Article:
The history of plastic

Tuesday, June 05, 2018

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In a nod to the two international environment observances this week — World Environment Day today Tuesday, June 5 and World Oceans Day on Friday, June 8 — we will be publishing a week-long series of stories focusing on the rise, management and negative effects of plastics and the steps governments and industries have been taking to reduce its use.

Plastic is everywhere and in everything. From outer space, to underwater; from military defence systems to motor vehicles; food packaging to cosmetics; kitchen utensils to fabrics and clothing, stationery and toys.

You may be tempted to think that it was always around.

In some respects you would be correct, for the very first plastics were made by nature. For example, did you know that rubber from a rubber tree is actually a plastic?

However, the first man-made plastic — called Parkesine — wasn't invented until the 1860s. It was the work of Alexander Parkes, a metallurgist and inventor from Birmingham, England.

Parkesine plastics were made from organic materials, by dissolving nitrocellulose (a flammable nitric ester of cotton or wood cellulose) in solvents such as alcohol or wood naphtha and mixing in plasticisers such as vegetable oil or camphor.

Parkes's business partner, Daniel Spill, later patented Xylonite, a more-stable improvement upon Parkesine.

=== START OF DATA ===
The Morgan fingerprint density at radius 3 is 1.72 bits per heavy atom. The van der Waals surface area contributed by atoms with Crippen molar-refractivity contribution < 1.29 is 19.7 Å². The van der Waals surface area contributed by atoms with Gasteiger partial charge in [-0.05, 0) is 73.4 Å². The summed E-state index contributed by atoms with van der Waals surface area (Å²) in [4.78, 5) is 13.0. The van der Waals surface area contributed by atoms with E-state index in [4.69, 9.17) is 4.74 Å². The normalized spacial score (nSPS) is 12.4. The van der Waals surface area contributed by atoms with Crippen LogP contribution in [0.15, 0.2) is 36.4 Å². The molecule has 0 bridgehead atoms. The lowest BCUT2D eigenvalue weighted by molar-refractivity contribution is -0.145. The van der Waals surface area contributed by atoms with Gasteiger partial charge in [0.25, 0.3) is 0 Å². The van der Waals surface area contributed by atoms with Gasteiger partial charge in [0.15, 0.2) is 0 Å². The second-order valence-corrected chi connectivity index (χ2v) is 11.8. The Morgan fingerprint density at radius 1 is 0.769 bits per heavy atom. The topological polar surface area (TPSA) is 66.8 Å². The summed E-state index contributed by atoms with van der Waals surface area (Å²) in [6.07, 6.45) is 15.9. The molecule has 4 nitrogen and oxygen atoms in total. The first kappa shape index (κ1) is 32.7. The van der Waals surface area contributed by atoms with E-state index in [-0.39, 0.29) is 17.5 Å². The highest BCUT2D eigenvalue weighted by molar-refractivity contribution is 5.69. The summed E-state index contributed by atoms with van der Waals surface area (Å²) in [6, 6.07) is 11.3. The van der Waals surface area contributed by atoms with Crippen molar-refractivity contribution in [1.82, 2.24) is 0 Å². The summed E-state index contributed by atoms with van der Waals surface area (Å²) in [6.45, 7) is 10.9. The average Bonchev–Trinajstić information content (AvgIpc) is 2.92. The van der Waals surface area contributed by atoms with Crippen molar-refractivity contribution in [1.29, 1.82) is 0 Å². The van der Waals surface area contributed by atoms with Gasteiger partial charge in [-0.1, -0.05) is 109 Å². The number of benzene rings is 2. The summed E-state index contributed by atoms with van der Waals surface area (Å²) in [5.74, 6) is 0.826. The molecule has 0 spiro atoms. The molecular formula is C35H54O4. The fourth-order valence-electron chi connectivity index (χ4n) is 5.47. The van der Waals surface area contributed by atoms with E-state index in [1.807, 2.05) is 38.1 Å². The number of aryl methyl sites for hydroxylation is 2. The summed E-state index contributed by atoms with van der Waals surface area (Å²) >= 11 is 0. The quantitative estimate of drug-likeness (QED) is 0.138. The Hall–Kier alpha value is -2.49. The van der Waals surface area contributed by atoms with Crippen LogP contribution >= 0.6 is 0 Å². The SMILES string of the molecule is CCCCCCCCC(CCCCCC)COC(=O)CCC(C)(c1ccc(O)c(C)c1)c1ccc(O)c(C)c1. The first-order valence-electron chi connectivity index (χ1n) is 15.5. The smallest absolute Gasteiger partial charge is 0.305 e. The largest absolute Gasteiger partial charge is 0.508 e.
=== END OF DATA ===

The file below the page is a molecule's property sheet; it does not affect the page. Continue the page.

But the big breakthrough — arguably the birth of the modern plastics era — came in 1907, with the accidental invention of Bakelite by Belgian-born American Leo Baekeland.

It was the first synthetic plastic to be derived not from plants or animals, but from fossil fuels.

Baekeland combined formaldehyde with phenol, a waste product of coal, and subjected the mixture to heat. His work opened the floodgates to a torrent of now-familiar synthetic plastics — polystyrene in 1929, polyester in 1930, polyvinylchloride and polythene in 1933, and nylon in 1935.

But what really drove the industry's growth was the Great War, with plastics featuring in everything, from military vehicles to radar insulation. Petrochemical companies dived in head first and built plants dedicated to turning crude oil into plastic. By the end of the War in 1945, the industry faced a horrendous glut.

To keep production running, they turned their attention to the mass consumer goods market, with new products such as Tupperware, launched in 1948.

Professor of inorganic chemistry at University College London Andrea Sella uses the example of polyethylene terephthalate, invented in 1941 and used to make bottles for carbonated and other beverages, to show how versatile these cheap new materials could be.

“There are literally now hundreds of thousands of different kinds of polymers, and their properties can be changed just by tweaking their structure,” he says.

“A standard British milk bottle is made of polyethylene, made from a building block C2H4. If you add just one carbon, and go to polypropylene, what you have is a much more robust material.”

Synthetic plastics have dominated the consumer landscape primarily because it is sturdy and durable. But that advantage is, of course, also a great disadvantage.

As is evidenced in country after country, plastic sits in a landfill, or litters a street, the coastline, the ocean floor for thousands of years without decomposing.




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